NK cell hyporesponsiveness prevents the antitumor efficacy of IL-15 agonists in a disseminated tumor model. (AC) (A) Experimental design. PBS or IL-15clpx was injected to C57BL/6 mice at the first cycle, followed 3 wk later by a second cycle of stimulation with PBS or IL-15clpx. Mice were sacrificed the day following the last injection or after the resting period for ex vivo activation tests. (B) Splenocytes were incubated for 4 h at 37°C on a NKp46-coated plate. The graph represents the percentages of IFN-γ among splenic CD3NK1.1+ NK cells extracted from mice treated in vivo as indicated. (C) Splenocytes were incubated for 18 h at 37°C with CFSE-labeled B16F10 tumor cells. The graph represents the percentage of dead cells among CFSE+ tumor cells. (D and E) (D) Experimental design. B16F10 tumor cells (1 × 105) were injected i.v. to C57BL/6 mice before the second cycle of stimulation. Cycles were performed using PBS or IL-15clpx. Mice were sacrificed 21 d following the i.v. graft and lungs were harvested and weighed. (E) Lung weights from mice treated as indicated. Dotted line represents the lung weight of healthy, untreated mice. Data are a pool of at least two independent experiments, including at least four mice per condition, and are represented as mean ± SEM. Statistical analyses were performed using a Kruskal–Wallis test. *p < 0.05, **p < 0.01.

FIGURE 4.

NK cell hyporesponsiveness prevents the antitumor efficacy of IL-15 agonists in a disseminated tumor model. (AC) (A) Experimental design. PBS or IL-15clpx was injected to C57BL/6 mice at the first cycle, followed 3 wk later by a second cycle of stimulation with PBS or IL-15clpx. Mice were sacrificed the day following the last injection or after the resting period for ex vivo activation tests. (B) Splenocytes were incubated for 4 h at 37°C on a NKp46-coated plate. The graph represents the percentages of IFN-γ among splenic CD3NK1.1+ NK cells extracted from mice treated in vivo as indicated. (C) Splenocytes were incubated for 18 h at 37°C with CFSE-labeled B16F10 tumor cells. The graph represents the percentage of dead cells among CFSE+ tumor cells. (D and E) (D) Experimental design. B16F10 tumor cells (1 × 105) were injected i.v. to C57BL/6 mice before the second cycle of stimulation. Cycles were performed using PBS or IL-15clpx. Mice were sacrificed 21 d following the i.v. graft and lungs were harvested and weighed. (E) Lung weights from mice treated as indicated. Dotted line represents the lung weight of healthy, untreated mice. Data are a pool of at least two independent experiments, including at least four mice per condition, and are represented as mean ± SEM. Statistical analyses were performed using a Kruskal–Wallis test. *p < 0.05, **p < 0.01.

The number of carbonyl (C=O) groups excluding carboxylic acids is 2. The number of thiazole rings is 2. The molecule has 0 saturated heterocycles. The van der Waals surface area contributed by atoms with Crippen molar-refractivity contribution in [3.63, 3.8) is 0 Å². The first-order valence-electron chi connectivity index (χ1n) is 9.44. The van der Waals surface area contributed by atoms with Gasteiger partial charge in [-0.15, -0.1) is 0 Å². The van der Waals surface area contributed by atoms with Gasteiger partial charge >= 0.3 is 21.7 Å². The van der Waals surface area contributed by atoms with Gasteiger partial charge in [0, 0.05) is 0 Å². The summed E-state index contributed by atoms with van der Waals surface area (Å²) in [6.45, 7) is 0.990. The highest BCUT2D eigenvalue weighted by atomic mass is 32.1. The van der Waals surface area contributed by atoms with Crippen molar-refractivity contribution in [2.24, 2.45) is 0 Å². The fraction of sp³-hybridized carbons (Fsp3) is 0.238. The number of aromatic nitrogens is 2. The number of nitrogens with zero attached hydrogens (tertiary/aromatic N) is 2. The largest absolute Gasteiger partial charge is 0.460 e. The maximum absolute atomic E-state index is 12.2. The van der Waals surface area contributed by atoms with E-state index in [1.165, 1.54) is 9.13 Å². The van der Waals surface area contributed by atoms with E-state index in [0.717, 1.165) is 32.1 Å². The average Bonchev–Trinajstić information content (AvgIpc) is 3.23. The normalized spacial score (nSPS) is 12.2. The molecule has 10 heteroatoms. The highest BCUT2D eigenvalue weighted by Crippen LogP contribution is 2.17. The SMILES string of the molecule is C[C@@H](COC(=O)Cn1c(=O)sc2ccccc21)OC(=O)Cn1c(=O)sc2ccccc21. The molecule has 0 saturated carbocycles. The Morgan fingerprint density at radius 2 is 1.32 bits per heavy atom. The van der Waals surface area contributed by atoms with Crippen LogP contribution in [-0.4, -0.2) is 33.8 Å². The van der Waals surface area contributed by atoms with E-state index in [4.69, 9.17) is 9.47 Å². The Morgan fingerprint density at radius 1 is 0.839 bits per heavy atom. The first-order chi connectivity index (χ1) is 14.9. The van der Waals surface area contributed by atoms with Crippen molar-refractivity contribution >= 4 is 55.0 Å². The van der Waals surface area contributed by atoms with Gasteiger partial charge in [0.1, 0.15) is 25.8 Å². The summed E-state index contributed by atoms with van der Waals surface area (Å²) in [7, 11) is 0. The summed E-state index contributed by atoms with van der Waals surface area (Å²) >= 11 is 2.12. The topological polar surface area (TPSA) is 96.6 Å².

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In the light of this result, we wondered whether NK cell antitumor efficacy would be affected. To test this hypothesis, we took advantage of the B16F10 mouse metastatic model, in which IL-15clpx has proved its efficacy to reduce the number of metastases in an NK-dependent manner (3335). First, we tested ex vivo the ability of splenocytes extracted from mice that had received one or two cycles of stimulation with IL-15clpx to induce B16F10 tumor cell death. As expected, when splenocytes were extracted from mice that had received one cycle of stimulation with IL-15clpx just before the ex vivo cytotoxic test (at day 22 and day 24), the percentage of tumor dead cells was significantly increased compared with that induced by splenocytes extracted from untreated mice. In a similar manner to the IFN-γ activation test, when splenocytes were extracted from mice that had received one cycle with IL-15clpx 3 wk before the ex vivo cytotoxic test, the percentage of dead cells was also increased as compared with that induced by splenocytes extracted from untreated mice. However, when splenocytes were extracted from mice that had received two cycles of stimulation, the percentage of dead cells was equivalent to that induced by splenocytes extracted from untreated mice (Fig. 4A, 4C). To further confirm our results, we set up a mouse metastatic model with B16F10 tumor cells. For that purpose, B16F10 melanoma cells were injected i.v. to C57BL/6 mice, 3 wk after they had received the first stimulation cycle of IL-15clpx or its vehicle. A second cycle of stimulation with IL-15clpx or PBS was performed the day after the tumor graft (Fig. 4D). As expected, and compared with the PBS-treated control mice, a reduction in lungs metastases was observed when C57BL/6 mice received only one cycle with IL-15clpx. In accordance with the ex vivo results, the therapeutic effect obtained after only one cycle of IL-15clpx was similar whether IL-15clpx was administered 20 d before or 1 d after the i.v. graft. However, when mice were pretreated with IL-15clpx, i.v. injected with B16F10 melanoma cells, and retreated with another cycle of IL-15clpx, a loss in therapeutic efficacy was observed, illustrated by the lung’s weight being comparable to that of PBS-treated control mice (Fig. 4E). Thus, the impairment of NK cell activity, as a consequence of two IL-15 cycles, is also critical for their therapeutic efficacy.